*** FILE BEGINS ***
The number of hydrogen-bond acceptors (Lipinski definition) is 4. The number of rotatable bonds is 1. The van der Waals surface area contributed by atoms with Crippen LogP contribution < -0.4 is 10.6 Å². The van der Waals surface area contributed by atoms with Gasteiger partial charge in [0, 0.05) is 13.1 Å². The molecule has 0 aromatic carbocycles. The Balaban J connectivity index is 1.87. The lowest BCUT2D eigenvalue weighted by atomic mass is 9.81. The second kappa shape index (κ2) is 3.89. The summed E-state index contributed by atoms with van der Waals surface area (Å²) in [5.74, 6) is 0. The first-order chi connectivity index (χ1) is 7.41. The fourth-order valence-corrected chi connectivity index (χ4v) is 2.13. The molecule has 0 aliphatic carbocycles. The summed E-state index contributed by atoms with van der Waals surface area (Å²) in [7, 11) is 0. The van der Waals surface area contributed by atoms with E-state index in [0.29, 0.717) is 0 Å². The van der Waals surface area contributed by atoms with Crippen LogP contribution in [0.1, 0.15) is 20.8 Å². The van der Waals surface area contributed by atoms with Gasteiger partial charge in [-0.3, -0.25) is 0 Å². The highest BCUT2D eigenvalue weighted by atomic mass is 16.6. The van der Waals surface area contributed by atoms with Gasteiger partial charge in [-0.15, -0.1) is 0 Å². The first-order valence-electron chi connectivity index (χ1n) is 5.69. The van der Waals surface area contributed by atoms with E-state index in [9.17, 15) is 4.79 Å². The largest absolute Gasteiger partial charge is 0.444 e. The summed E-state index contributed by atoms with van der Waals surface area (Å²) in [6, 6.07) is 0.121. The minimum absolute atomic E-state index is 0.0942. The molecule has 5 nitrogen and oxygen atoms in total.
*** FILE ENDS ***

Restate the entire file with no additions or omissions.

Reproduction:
The number of hydrogen-bond acceptors (Lipinski definition) is 4. The number of rotatable bonds is 1. The van der Waals surface area contributed by atoms with Crippen LogP contribution < -0.4 is 10.6 Å². The van der Waals surface area contributed by atoms with Gasteiger partial charge in [0, 0.05) is 13.1 Å². The molecule has 0 aromatic carbocycles. The Balaban J connectivity index is 1.87. The lowest BCUT2D eigenvalue weighted by atomic mass is 9.81. The second kappa shape index (κ2) is 3.89. The summed E-state index contributed by atoms with van der Waals surface area (Å²) in [5.74, 6) is 0. The first-order chi connectivity index (χ1) is 7.41. The fourth-order valence-corrected chi connectivity index (χ4v) is 2.13. The molecule has 0 aliphatic carbocycles. The summed E-state index contributed by atoms with van der Waals surface area (Å²) in [7, 11) is 0. The van der Waals surface area contributed by atoms with E-state index in [0.29, 0.717) is 0 Å². The van der Waals surface area contributed by atoms with Crippen LogP contribution in [0.1, 0.15) is 20.8 Å². The van der Waals surface area contributed by atoms with Gasteiger partial charge in [-0.3, -0.25) is 0 Å². The highest BCUT2D eigenvalue weighted by atomic mass is 16.6. The van der Waals surface area contributed by atoms with Gasteiger partial charge in [-0.15, -0.1) is 0 Å². The first-order valence-electron chi connectivity index (χ1n) is 5.69. The van der Waals surface area contributed by atoms with E-state index in [9.17, 15) is 4.79 Å². The largest absolute Gasteiger partial charge is 0.444 e. The summed E-state index contributed by atoms with van der Waals surface area (Å²) in [6, 6.07) is 0.121. The minimum absolute atomic E-state index is 0.0942. The molecule has 5 nitrogen and oxygen atoms in total.